Additionally, address trends in lawn care that you can take advantage of. If research suggests an increased interest in lawn maintenance in your region, this section is the place to mention it. For example, perhaps you have witnessed that more people are manicuring their lawns recently due to increased working-from-home lifestyles and attention on home and property during the COVID-19 pandemic.
Marketing Strategy: You can have excellent service and the happiest customers in the world, but if people don’t know about your business, it can’t grow, and chances are your business won’t survive the long haul. Create an optimized website so that Google’s algorithm understands what services your lawn care business offers and where you’re located. Consider free online marketing tools, social media, word of mouth, flyers posted around town or in mailboxes, and television or newspaper ads. Use what makes sense for your budget and the mediums geared towards your target audience.
Revenue Projection: This is where you’ll outline how much you expect the lawn service business to earn within a certain number of years. Be sure to factor in inflation and the cost of labor, equipment, and transportation. Outline how you plan to grow your business by offering new services, applying for grants down the line, and/or expanding your reach.
If you already have bank statements showing your revenue thus far, showcase that progress.
The Ask: If you’re submitting your landscaping business plan to seek funding, investment, or business partnership, use this section to make that pitch. The previous revenue projection section will show that your business is worthy of investment. State how much money is required to meet your goals or how the proposed business partnership will be mutually beneficial.
Supporting documentation: Add anything else that showcases your credibility as a business person or an expert in the lawn care industry. If you are a first-time business owner, this optional section can showcase your commitment to excellence.
For a simplified lean startup plan, you need only write a sentence or two to concisely address the following:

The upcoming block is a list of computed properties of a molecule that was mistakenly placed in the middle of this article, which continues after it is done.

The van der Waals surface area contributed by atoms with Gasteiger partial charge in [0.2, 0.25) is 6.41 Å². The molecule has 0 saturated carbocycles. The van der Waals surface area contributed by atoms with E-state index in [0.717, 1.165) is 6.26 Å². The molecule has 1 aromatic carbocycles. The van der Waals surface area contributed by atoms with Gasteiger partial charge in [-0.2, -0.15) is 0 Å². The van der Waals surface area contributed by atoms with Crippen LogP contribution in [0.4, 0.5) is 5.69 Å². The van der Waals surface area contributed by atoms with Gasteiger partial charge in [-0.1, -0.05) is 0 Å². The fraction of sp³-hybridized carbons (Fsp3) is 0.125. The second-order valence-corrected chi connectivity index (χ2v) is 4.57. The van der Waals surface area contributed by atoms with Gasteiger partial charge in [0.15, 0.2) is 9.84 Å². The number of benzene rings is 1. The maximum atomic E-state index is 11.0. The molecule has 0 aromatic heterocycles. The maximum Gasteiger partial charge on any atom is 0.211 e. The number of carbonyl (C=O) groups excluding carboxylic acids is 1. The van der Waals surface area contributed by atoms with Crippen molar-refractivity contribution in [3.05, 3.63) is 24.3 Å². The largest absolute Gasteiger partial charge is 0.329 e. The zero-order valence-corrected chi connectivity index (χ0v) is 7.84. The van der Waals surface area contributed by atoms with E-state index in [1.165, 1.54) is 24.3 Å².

Business name and objective: State your name and specify which lawn services you offer.
Your solutions: State how your business meets the needs of your target customer and stands out from the competition. Your competitors may be offering different services in a different way, or on a different schedule, or at a different price — mention that in this section. If in writing this, you realize your business model is too similar to an existing business, rethink your strategy for how to stand out.
For example, if you are a general lawn service business, perhaps highlight your efficiency and convenience for surrounding neighborhoods.
Alternatively, if you are a niche landscaping company specializing in ornate bush trimming, state that you will market to high-income demographics or corporate entities.
Your partnerships: Name the contractors, suppliers, distributors, and any other business you will work with.
Your marketing strategy: Briefly state how you will communicate your business to your target customer — physically and online (flyers, referrals, email campaigns, etc.).
Your team: State the number of initial employees — even if it is just yourself. Note the business structure (sole proprietorship, LLC, or other).
Your revenue streams: For example, besides offering lawn services, are you also offering consulting, selling grass seed, or seeing revenue from an optimized lawn care blog?
Startup expenses: List any purchased or rented equipment and costs for transportation and labor.
Goals for the future: Note goals such as a profit amount you plan to make by your first year in business and if you plan to double in size within five years.
Now that you have an overall roadmap for your business plan, here are some additional tips for curating it and making it the best it can be.
While it makes sense to have a cover page, a business summary, and a business description upfront, the order of the following sections in your lawn service business plan can vary. Tailor it to your business.m
Start with your strengths. If your lawn care business has a unique hook — like if all team members are sisters, or you use all organic products — don’t wait to reveal that until the end (especially if you’re up against steep competition for funding, the reader might not get to the end!). Capture the reader’s attention on the first page with the strongest aspects of your business. Sell your idea, then follow through with how you will accomplish it successfully.
The more detailed, the better. A half-baked idea won’t succeed. The more thought-out your lawn service business plan is, the more impressive you will come across to potential partners and investors.
Although photos are not required, the old adage rings true: a picture tells a thousand words. If you have photos, like the before and after of a lawn, or testimonials of customers who have benefitted from your services in the past, that could be great for additional documentation. It proves your worth and demonstrates customer satisfaction.
If you need more visual inspiration, check out these examples for lawn care business plan templates.
The importance of a business plan can’t be understated. However, what you do after making your plan is just as crucial. The average revenue growth rate from 2020-2021 for the PCT Top 100 customers using the FieldRoutes Operations Suite was 30%. Try our free demo to see for yourself how we can help fulfill the goals of your lawn mowing business plan. Our software works together with you to streamline, grow, and scale your business. Contact FieldRoutes today to learn more.